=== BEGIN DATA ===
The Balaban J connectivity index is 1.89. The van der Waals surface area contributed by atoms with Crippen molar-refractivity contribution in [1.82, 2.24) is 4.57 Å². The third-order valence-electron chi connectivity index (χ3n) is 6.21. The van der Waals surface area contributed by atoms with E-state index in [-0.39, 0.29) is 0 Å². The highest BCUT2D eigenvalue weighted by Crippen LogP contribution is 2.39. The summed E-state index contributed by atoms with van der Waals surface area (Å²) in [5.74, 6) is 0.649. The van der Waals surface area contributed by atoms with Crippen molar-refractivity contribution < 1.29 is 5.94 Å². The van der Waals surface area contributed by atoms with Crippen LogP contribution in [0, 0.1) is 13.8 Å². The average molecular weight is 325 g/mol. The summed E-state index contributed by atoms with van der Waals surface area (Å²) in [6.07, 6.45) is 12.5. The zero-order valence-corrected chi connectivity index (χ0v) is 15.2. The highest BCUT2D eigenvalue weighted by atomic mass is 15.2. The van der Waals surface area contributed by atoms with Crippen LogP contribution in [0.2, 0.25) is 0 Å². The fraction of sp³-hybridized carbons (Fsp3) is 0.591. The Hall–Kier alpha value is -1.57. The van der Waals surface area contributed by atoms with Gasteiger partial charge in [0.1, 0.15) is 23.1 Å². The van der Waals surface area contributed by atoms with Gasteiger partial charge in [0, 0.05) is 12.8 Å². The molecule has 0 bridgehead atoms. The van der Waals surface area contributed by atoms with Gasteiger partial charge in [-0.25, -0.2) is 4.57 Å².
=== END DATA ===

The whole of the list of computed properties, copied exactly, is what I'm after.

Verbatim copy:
The Balaban J connectivity index is 1.89. The van der Waals surface area contributed by atoms with Crippen molar-refractivity contribution in [1.82, 2.24) is 4.57 Å². The third-order valence-electron chi connectivity index (χ3n) is 6.21. The van der Waals surface area contributed by atoms with E-state index in [-0.39, 0.29) is 0 Å². The highest BCUT2D eigenvalue weighted by Crippen LogP contribution is 2.39. The summed E-state index contributed by atoms with van der Waals surface area (Å²) in [5.74, 6) is 0.649. The van der Waals surface area contributed by atoms with Crippen molar-refractivity contribution < 1.29 is 5.94 Å². The van der Waals surface area contributed by atoms with Crippen LogP contribution in [0, 0.1) is 13.8 Å². The average molecular weight is 325 g/mol. The summed E-state index contributed by atoms with van der Waals surface area (Å²) in [6.07, 6.45) is 12.5. The zero-order valence-corrected chi connectivity index (χ0v) is 15.2. The highest BCUT2D eigenvalue weighted by atomic mass is 15.2. The van der Waals surface area contributed by atoms with Crippen LogP contribution in [0.2, 0.25) is 0 Å². The fraction of sp³-hybridized carbons (Fsp3) is 0.591. The Hall–Kier alpha value is -1.57. The van der Waals surface area contributed by atoms with Gasteiger partial charge in [0.1, 0.15) is 23.1 Å². The van der Waals surface area contributed by atoms with Gasteiger partial charge in [0, 0.05) is 12.8 Å². The molecule has 0 bridgehead atoms. The van der Waals surface area contributed by atoms with Gasteiger partial charge in [-0.25, -0.2) is 4.57 Å².